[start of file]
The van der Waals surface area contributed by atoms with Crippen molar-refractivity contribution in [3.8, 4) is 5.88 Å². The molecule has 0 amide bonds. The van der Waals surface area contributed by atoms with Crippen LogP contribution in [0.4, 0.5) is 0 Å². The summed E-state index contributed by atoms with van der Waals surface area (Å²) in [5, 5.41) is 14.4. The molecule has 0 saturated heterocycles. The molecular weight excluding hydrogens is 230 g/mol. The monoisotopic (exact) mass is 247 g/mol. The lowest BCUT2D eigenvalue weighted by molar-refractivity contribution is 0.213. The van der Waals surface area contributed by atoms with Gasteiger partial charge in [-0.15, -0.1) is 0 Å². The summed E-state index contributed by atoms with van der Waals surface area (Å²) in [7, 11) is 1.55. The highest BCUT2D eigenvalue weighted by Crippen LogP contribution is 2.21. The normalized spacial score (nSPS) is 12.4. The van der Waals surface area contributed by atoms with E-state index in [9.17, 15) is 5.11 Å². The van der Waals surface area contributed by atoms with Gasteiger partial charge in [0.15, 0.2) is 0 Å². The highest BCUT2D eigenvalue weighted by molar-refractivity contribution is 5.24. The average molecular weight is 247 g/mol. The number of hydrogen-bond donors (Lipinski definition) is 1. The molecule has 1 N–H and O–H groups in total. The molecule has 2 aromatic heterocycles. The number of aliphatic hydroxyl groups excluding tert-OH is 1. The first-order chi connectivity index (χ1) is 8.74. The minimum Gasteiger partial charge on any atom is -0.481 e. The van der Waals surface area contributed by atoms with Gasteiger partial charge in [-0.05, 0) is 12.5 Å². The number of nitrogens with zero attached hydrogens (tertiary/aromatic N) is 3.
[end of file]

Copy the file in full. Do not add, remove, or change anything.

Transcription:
The van der Waals surface area contributed by atoms with Crippen molar-refractivity contribution in [3.8, 4) is 5.88 Å². The molecule has 0 amide bonds. The van der Waals surface area contributed by atoms with Crippen LogP contribution in [0.4, 0.5) is 0 Å². The summed E-state index contributed by atoms with van der Waals surface area (Å²) in [5, 5.41) is 14.4. The molecule has 0 saturated heterocycles. The molecular weight excluding hydrogens is 230 g/mol. The monoisotopic (exact) mass is 247 g/mol. The lowest BCUT2D eigenvalue weighted by molar-refractivity contribution is 0.213. The van der Waals surface area contributed by atoms with Gasteiger partial charge in [-0.15, -0.1) is 0 Å². The summed E-state index contributed by atoms with van der Waals surface area (Å²) in [7, 11) is 1.55. The highest BCUT2D eigenvalue weighted by Crippen LogP contribution is 2.21. The normalized spacial score (nSPS) is 12.4. The van der Waals surface area contributed by atoms with E-state index in [9.17, 15) is 5.11 Å². The van der Waals surface area contributed by atoms with Gasteiger partial charge in [0.15, 0.2) is 0 Å². The highest BCUT2D eigenvalue weighted by molar-refractivity contribution is 5.24. The average molecular weight is 247 g/mol. The number of hydrogen-bond donors (Lipinski definition) is 1. The molecule has 1 N–H and O–H groups in total. The molecule has 2 aromatic heterocycles. The number of aliphatic hydroxyl groups excluding tert-OH is 1. The first-order chi connectivity index (χ1) is 8.74. The minimum Gasteiger partial charge on any atom is -0.481 e. The van der Waals surface area contributed by atoms with Gasteiger partial charge in [-0.05, 0) is 12.5 Å². The number of nitrogens with zero attached hydrogens (tertiary/aromatic N) is 3.